Why Certify? Beyond the Gold Star of Green Certification
Construction has begun on our Model ReModel 2022, the historic 19th-century Victorian deep energy retrofit and in-law suite addition in Hyattsville, Md.
However, before the first shovel hit the ground, Nicole Tysvaer of Symbi Homes engaged a third-party green rater to assist in reviewing the plans and specifications to ensure compliance with the Home Performance with Energy Star program and the US Department of Energy's Zero Energy Ready Home certification.
Tysvaer explains that all Symbi Homes projects work towards green certification. According to Tysvaer, achieving third-party certification is much more than "getting a gold star," although she recognizes that being Zero Energy Ready can increase property values and lure new homebuyers.
"Meeting or exceeding the requirements of a certified third-party green build program helps ensure that our homes are built to the highest standard of sustainability and excellence," she says.
The path to certification begins during the design phase of a new home or remodel.
Symbi works with Kelly Green Raters, an accredited third-party reviewer, who performs an audit of the current home (remodel) or proposed architectural drawings (new build) from a sustainability perspective, providing a list of upgrades to meet certification guidelines.
Some of the recommendations, such as adding insulation beneath the concrete slab of a new home, have a minimal upfront cost, but have a potentially huge impact on energy efficiency and comfort.
In addition to reviewing construction documents, green raters conduct multiple on-site inspections that include diagnostics such as the pre-drywall duct leakage test.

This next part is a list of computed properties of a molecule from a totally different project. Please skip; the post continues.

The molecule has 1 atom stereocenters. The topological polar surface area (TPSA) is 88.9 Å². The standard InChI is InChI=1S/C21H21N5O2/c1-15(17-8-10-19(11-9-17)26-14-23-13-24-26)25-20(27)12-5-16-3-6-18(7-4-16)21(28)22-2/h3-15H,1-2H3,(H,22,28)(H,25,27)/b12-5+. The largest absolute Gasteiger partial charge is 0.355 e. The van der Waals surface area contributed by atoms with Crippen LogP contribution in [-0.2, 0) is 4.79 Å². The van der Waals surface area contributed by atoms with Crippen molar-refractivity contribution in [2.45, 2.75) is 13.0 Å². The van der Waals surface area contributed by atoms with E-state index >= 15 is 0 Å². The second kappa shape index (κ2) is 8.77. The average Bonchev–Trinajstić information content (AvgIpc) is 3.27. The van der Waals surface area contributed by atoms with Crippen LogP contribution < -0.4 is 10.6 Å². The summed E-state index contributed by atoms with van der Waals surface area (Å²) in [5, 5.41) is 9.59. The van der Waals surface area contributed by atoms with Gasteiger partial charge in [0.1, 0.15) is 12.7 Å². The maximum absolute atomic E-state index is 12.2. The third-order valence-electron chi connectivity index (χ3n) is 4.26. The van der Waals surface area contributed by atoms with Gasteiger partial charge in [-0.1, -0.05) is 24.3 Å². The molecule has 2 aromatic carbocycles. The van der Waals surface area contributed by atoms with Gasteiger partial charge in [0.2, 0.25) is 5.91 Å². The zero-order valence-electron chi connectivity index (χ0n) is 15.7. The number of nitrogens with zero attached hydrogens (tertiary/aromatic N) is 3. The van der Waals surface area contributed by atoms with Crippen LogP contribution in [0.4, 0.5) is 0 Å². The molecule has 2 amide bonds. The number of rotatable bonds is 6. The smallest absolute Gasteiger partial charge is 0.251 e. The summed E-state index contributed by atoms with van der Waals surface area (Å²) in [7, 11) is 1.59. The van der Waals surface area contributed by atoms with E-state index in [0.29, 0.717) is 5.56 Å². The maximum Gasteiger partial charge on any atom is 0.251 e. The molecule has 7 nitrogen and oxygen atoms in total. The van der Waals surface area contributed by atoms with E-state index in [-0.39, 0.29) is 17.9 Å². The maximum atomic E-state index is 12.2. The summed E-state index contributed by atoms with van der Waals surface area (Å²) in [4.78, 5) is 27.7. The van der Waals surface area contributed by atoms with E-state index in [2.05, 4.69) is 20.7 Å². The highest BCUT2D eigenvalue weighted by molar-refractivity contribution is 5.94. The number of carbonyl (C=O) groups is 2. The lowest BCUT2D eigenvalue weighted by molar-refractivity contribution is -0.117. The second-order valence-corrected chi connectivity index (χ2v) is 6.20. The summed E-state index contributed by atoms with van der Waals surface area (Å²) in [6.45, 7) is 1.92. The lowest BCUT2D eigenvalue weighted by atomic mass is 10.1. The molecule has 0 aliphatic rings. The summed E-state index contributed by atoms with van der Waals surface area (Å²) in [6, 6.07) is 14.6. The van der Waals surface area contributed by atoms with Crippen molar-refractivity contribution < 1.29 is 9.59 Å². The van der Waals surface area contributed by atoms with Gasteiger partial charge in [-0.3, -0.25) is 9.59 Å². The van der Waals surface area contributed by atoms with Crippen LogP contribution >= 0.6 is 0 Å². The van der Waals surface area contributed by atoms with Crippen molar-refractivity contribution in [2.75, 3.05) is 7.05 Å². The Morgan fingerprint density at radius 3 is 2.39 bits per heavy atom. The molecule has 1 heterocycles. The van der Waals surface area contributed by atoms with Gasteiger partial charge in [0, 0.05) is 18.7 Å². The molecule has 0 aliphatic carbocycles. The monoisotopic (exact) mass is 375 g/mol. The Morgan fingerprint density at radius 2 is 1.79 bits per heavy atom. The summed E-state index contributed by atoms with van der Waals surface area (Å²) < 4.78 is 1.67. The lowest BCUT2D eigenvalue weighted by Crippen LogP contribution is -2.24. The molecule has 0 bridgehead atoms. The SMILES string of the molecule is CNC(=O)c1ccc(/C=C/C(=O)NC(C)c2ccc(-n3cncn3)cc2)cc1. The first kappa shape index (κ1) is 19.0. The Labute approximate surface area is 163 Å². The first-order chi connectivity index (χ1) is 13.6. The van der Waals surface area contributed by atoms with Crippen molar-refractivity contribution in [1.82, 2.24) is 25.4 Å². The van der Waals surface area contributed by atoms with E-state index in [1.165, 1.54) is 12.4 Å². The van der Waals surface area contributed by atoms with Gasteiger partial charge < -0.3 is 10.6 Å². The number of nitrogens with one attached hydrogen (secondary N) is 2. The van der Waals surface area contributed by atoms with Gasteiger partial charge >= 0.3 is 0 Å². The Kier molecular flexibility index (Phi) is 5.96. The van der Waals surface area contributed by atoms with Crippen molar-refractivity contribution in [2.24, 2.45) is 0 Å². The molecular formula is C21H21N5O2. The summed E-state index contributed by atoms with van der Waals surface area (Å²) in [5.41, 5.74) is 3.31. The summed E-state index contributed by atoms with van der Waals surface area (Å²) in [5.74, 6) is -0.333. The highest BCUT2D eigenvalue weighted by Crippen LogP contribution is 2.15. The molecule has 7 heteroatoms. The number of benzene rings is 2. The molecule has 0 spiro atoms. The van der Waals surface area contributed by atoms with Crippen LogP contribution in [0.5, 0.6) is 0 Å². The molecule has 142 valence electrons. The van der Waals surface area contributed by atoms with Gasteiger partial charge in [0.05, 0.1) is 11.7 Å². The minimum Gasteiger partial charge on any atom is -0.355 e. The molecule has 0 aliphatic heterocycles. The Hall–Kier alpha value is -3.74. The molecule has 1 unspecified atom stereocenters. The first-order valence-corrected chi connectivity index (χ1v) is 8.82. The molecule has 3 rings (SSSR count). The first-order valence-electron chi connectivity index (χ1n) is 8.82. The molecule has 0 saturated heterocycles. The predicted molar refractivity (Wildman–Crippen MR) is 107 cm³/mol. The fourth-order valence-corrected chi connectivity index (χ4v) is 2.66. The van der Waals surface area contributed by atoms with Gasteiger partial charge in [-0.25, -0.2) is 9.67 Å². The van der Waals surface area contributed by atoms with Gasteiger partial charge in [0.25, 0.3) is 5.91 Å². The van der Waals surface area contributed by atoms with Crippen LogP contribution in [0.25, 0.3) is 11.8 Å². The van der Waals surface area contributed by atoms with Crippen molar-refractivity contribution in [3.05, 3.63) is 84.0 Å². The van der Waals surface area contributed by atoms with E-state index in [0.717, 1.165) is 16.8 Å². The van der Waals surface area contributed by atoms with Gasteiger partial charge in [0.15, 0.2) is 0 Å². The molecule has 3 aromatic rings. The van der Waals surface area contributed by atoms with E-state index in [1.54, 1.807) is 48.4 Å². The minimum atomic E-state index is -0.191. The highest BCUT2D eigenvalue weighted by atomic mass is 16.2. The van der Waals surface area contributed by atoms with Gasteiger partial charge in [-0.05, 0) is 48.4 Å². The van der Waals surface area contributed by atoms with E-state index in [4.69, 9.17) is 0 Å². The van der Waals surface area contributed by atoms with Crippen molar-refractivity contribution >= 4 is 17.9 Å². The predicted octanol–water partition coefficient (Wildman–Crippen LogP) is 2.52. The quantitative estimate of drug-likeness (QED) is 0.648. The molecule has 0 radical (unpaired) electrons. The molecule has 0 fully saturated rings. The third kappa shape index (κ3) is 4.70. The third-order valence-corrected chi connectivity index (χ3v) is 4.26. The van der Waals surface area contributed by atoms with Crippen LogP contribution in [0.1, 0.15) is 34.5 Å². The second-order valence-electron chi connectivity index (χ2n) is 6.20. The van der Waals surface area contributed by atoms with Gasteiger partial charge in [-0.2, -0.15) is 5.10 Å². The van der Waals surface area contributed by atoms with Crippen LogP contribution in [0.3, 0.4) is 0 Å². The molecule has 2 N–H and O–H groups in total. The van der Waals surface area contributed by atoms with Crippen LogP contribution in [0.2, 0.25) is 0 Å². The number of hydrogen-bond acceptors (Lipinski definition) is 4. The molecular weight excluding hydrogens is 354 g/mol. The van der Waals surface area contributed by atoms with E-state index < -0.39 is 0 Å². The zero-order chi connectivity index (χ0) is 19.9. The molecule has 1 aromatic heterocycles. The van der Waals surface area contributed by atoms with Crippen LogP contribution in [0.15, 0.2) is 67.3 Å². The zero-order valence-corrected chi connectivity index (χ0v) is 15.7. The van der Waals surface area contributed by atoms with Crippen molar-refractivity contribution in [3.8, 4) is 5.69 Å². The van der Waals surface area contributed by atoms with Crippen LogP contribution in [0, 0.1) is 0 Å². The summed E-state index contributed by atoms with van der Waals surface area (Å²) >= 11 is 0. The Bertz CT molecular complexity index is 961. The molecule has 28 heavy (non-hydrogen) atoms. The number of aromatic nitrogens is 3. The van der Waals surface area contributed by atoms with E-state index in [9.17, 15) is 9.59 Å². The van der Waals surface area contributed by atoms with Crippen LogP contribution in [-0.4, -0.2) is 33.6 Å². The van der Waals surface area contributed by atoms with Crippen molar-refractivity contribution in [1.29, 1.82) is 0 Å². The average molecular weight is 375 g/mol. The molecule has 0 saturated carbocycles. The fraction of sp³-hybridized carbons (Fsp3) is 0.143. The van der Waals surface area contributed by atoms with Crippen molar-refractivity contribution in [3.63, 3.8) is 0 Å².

Kelly Ross-Gillespie of Kelly Green Raters uses a flashlight to visually inspect air sealing during construction of a Symbi Home in fall 2020. A series of very detailed inspections and diagnostic testing are a requirement of Zero Energy Ready Home certification.
"Our green rater brings a wealth of expertise to the job site—another pair of eyes inspecting all the details when it comes to insulation and air sealing, mechanicals, and indoor air quality. This is above and beyond any inspection we would receive from the local government. We welcome that level of scrutiny, as it leads to a higher quality product for our homeowners," says Tysvaer.
While the cost of green certification can range from $2,000-3,000 and more, depending on the program, much of the expense will be returned in energy savings over time.
Symbi also works to offset costs associated with home performance upgrades with savings elsewhere in the build. For example, opting for sustainable wood-look LVT tile in place of hardwood flooring.
There are dozens of residential green certification programs throughout the country, including several national programs such as LEED for Homes, the Passive House Institute of the US, and the Living Building Challenge.
Today, homeowner awareness of green certifications is key in resale value. Multiple Listing Service (MLS) now includes an area to add green features and certifications in some regions. Though a broker must manually input those designations and features, it pays off to insist they do so.
For a more complete list, visit www.greenbuilt.org/residential-green-certification-program-guide.